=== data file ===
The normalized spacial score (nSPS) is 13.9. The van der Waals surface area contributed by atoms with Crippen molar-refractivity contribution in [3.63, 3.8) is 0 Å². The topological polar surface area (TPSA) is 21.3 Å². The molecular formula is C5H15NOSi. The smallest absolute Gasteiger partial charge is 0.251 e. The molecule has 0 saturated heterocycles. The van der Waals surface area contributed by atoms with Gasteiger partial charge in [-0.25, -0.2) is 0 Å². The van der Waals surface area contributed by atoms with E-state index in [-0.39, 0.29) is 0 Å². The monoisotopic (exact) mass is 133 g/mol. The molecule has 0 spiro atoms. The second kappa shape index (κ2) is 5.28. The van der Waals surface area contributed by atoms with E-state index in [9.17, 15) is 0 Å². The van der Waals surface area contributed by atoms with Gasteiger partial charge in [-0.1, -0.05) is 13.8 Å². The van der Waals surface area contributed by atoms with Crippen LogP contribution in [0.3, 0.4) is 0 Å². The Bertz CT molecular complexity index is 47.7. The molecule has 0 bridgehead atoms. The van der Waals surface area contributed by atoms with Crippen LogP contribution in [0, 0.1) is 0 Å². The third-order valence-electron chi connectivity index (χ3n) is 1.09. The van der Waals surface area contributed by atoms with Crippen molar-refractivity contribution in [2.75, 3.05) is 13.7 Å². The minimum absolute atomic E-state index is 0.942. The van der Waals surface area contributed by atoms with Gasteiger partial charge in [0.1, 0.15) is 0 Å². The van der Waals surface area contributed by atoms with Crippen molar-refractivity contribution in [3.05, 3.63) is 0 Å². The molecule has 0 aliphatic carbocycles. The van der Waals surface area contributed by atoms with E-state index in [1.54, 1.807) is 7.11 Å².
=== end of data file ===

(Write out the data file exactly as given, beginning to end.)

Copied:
The normalized spacial score (nSPS) is 13.9. The van der Waals surface area contributed by atoms with Crippen molar-refractivity contribution in [3.63, 3.8) is 0 Å². The topological polar surface area (TPSA) is 21.3 Å². The molecular formula is C5H15NOSi. The smallest absolute Gasteiger partial charge is 0.251 e. The molecule has 0 saturated heterocycles. The van der Waals surface area contributed by atoms with Gasteiger partial charge in [-0.25, -0.2) is 0 Å². The van der Waals surface area contributed by atoms with E-state index in [-0.39, 0.29) is 0 Å². The monoisotopic (exact) mass is 133 g/mol. The molecule has 0 spiro atoms. The second kappa shape index (κ2) is 5.28. The van der Waals surface area contributed by atoms with E-state index in [9.17, 15) is 0 Å². The van der Waals surface area contributed by atoms with Gasteiger partial charge in [-0.1, -0.05) is 13.8 Å². The van der Waals surface area contributed by atoms with Crippen LogP contribution in [0.3, 0.4) is 0 Å². The Bertz CT molecular complexity index is 47.7. The molecule has 0 bridgehead atoms. The van der Waals surface area contributed by atoms with Crippen LogP contribution in [0, 0.1) is 0 Å². The third-order valence-electron chi connectivity index (χ3n) is 1.09. The van der Waals surface area contributed by atoms with Crippen molar-refractivity contribution in [2.75, 3.05) is 13.7 Å². The minimum absolute atomic E-state index is 0.942. The van der Waals surface area contributed by atoms with Gasteiger partial charge in [0.1, 0.15) is 0 Å². The van der Waals surface area contributed by atoms with Crippen molar-refractivity contribution in [3.05, 3.63) is 0 Å². The molecule has 0 aliphatic carbocycles. The van der Waals surface area contributed by atoms with E-state index in [1.54, 1.807) is 7.11 Å².